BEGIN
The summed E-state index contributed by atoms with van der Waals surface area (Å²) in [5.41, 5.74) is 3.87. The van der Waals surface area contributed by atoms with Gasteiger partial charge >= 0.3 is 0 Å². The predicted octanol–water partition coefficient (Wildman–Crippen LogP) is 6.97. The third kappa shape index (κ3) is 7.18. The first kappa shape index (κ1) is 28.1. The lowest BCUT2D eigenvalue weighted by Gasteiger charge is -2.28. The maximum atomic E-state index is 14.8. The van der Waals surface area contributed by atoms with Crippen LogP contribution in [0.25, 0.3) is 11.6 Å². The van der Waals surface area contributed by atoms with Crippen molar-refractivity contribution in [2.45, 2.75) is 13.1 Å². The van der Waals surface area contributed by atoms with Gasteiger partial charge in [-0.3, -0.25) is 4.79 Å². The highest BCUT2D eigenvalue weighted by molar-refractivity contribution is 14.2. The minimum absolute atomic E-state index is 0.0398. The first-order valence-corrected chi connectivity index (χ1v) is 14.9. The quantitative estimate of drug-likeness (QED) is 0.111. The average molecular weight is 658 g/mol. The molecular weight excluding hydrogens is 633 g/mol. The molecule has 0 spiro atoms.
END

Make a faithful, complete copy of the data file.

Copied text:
The summed E-state index contributed by atoms with van der Waals surface area (Å²) in [5.41, 5.74) is 3.87. The van der Waals surface area contributed by atoms with Gasteiger partial charge >= 0.3 is 0 Å². The predicted octanol–water partition coefficient (Wildman–Crippen LogP) is 6.97. The third kappa shape index (κ3) is 7.18. The first kappa shape index (κ1) is 28.1. The lowest BCUT2D eigenvalue weighted by Gasteiger charge is -2.28. The maximum atomic E-state index is 14.8. The van der Waals surface area contributed by atoms with Crippen LogP contribution in [0.25, 0.3) is 11.6 Å². The van der Waals surface area contributed by atoms with Crippen molar-refractivity contribution in [2.45, 2.75) is 13.1 Å². The van der Waals surface area contributed by atoms with Gasteiger partial charge in [-0.3, -0.25) is 4.79 Å². The highest BCUT2D eigenvalue weighted by molar-refractivity contribution is 14.2. The minimum absolute atomic E-state index is 0.0398. The first-order valence-corrected chi connectivity index (χ1v) is 14.9. The quantitative estimate of drug-likeness (QED) is 0.111. The average molecular weight is 658 g/mol. The molecular weight excluding hydrogens is 633 g/mol. The molecule has 0 spiro atoms.